Summary and Analysis Chapter 8



The narrative returns to Ronnie and Blaze, who are headed toward the diner to get Blaze something to eat. Ronnie admits to herself that Wrightsville may have some small town charm. At the diner, Blaze asks about Marcus and tells Ronnie that she used to dislike Marcus until a couple of years ago when he was there for her. She also tells Ronnie that when she responded to her old gymnastics coach with a "whatever," he said that was teenage code for "F$%# you."

Ronnie and Blaze then talk about the worst things they have ever done. Blaze admits to using Roundup to destroy a neighbor lady's flower beds. Ronnie initially admits to not talking to her dad for three years, but Blaze dismisses that, so Ronnie admits to shoplifting.

Just as Ronnie steers the conversation to why Blaze did not go home last night, Marcus, Teddy, and Lance arrive. The boys end up eating most of Blaze's food, but Blaze doesn't say or do anything about it.

Ronnie sees that Blaze allows Marcus to treat her like dirt, seeing parallels between Blaze and her friend Kayla back home. Ronnie and the reader learn that Teddy and Lance are brothers who work at the motel that their parents own, the same motel where Marcus lives.

Marcus invites Ronnie to a party that night, and when she does not answer him, he gets up and leaves the diner.


Ronnie's wanting to give up vegetarianism is indicative of her attempts to find her place in the world, trying to establish what her beliefs are and why.

Blaze, who previously mentioned that her stepdad encouraged her to explore college, now shares fond memories of visiting the diner with her biological father. These details demonstrate that Blaze is choosing to ignore positive role models and influences in her life, paralleling the development of Ronnie's character.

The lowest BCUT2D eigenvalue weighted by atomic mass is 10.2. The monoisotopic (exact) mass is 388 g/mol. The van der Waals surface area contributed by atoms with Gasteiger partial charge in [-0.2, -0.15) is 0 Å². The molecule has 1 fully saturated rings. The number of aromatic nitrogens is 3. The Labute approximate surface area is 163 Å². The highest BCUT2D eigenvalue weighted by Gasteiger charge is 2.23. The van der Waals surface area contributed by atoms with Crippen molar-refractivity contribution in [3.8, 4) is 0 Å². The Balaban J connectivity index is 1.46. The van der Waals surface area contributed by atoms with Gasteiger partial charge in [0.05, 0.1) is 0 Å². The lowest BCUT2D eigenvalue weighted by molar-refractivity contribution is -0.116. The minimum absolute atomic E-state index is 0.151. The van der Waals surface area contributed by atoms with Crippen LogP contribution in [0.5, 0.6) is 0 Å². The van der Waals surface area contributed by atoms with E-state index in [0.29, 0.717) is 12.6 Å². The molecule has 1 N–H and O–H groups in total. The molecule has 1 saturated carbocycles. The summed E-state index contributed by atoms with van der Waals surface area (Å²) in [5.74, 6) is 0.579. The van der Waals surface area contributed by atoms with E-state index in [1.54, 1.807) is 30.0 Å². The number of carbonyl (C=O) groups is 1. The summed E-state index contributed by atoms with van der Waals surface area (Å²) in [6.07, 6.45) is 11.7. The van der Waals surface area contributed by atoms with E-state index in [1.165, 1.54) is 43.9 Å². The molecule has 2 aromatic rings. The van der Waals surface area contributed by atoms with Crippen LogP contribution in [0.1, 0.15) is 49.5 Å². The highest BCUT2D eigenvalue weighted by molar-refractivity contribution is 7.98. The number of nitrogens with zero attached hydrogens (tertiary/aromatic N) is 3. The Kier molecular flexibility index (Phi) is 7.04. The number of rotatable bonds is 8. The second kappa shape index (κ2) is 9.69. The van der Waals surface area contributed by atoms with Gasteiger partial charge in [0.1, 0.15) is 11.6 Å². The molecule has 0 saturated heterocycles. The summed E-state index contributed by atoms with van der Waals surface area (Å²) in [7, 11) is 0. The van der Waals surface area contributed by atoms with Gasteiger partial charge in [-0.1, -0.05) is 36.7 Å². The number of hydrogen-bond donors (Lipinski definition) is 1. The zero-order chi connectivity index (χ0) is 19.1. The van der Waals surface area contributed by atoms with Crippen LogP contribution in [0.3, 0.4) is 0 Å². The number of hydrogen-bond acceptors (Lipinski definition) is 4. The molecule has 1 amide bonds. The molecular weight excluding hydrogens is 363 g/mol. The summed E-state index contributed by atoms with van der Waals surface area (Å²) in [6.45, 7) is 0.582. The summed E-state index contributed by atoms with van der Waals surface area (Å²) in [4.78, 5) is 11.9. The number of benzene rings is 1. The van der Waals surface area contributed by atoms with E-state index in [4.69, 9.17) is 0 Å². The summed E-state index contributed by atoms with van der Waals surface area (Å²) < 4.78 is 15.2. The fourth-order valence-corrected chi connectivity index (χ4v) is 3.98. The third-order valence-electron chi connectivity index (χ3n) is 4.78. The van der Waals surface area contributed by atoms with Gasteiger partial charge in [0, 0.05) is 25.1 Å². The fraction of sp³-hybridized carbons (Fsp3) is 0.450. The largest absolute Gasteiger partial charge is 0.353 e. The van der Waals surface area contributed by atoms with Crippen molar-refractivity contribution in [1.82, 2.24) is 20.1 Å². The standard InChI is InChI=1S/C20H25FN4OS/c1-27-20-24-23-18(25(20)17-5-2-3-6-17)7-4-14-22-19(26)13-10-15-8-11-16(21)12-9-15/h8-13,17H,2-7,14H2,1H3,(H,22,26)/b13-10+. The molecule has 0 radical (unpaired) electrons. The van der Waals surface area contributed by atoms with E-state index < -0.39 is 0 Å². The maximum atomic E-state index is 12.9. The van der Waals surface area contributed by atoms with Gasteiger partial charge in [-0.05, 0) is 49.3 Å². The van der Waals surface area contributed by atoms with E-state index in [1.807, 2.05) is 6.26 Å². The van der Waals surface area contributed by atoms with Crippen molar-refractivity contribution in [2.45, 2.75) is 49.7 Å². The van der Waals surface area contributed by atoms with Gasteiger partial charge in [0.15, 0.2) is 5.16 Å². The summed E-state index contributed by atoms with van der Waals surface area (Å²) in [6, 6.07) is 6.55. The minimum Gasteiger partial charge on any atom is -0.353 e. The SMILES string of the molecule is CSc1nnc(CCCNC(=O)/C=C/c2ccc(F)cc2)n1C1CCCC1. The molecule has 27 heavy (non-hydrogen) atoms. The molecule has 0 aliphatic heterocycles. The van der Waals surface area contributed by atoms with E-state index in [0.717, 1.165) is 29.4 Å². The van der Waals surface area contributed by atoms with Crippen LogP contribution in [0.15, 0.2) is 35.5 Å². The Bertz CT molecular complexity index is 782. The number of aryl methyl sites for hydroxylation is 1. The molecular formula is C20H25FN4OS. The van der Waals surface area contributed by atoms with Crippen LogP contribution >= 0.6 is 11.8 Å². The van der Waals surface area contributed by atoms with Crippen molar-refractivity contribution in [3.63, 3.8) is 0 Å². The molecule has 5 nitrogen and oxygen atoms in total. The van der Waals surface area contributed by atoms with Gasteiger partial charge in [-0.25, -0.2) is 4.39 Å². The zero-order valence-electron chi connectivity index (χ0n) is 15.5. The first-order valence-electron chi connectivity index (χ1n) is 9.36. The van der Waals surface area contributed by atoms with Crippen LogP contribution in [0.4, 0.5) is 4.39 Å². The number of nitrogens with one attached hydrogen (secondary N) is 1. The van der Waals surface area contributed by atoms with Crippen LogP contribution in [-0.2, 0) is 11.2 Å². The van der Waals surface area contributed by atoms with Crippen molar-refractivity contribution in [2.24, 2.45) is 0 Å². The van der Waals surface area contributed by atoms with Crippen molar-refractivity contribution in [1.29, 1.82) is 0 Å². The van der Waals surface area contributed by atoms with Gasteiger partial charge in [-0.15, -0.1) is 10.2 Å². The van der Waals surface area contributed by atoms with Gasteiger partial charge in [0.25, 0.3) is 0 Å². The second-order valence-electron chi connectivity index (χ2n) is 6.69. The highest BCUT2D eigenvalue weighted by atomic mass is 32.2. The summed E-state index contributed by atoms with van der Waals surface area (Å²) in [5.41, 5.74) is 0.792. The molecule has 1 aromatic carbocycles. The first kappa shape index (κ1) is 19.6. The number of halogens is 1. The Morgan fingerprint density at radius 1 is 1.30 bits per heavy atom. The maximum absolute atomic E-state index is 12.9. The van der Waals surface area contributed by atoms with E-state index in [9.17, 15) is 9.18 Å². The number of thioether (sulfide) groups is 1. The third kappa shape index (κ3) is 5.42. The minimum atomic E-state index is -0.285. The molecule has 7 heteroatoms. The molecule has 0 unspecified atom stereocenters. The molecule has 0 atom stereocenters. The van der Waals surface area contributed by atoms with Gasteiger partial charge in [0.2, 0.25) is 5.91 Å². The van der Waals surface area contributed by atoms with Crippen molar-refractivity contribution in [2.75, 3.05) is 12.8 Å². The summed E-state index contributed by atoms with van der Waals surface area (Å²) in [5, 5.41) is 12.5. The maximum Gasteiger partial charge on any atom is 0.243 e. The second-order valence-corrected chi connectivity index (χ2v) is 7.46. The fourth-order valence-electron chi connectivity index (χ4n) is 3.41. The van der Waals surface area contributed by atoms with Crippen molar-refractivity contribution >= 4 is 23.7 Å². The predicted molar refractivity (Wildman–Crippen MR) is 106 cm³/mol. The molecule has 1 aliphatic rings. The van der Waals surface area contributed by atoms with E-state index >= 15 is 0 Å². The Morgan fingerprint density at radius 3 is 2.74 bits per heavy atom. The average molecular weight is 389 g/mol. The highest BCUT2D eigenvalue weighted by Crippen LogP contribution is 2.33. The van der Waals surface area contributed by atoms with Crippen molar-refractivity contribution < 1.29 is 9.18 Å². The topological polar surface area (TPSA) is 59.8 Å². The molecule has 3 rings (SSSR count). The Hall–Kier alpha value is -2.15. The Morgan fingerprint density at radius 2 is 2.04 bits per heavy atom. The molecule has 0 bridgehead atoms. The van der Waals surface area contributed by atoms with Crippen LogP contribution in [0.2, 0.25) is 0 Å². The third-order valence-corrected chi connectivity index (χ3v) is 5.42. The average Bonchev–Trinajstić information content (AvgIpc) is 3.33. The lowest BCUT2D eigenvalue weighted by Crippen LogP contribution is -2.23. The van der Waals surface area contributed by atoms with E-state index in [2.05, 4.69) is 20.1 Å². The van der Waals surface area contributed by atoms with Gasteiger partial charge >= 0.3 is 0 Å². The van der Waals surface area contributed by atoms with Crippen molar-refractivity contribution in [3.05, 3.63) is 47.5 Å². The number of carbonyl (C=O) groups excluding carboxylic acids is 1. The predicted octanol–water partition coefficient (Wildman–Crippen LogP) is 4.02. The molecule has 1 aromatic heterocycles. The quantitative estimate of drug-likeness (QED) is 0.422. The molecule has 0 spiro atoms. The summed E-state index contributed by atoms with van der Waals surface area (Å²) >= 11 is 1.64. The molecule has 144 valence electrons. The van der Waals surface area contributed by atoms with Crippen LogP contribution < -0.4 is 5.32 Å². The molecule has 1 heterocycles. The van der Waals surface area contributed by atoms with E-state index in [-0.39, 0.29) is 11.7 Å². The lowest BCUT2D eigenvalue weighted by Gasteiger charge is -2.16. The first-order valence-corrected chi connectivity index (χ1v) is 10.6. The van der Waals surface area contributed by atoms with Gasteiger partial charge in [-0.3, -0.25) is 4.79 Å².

Blaze's gymnastics coach had an interesting take on the word "whatever." He seems to have taken a word used solely as a dismissive comment and has extrapolated a meaning that is much harsher; now, his obscene understanding is the meaning that Blaze associates with the word "whatever."

A significant development occurs as Ronnie and Blaze elect to share secrets: Ronnie's revelation that she was twice caught shoplifting enables a jealous Blaze to strike back at her new friend.

Marcus again demonstrates that he is rude, inconsiderate, self-centered, and egocentric. In his world, everything is "all about Marcus, all the time."


Babe the Pig title character of a 1995 movie about a pig that wants to be a sheepdog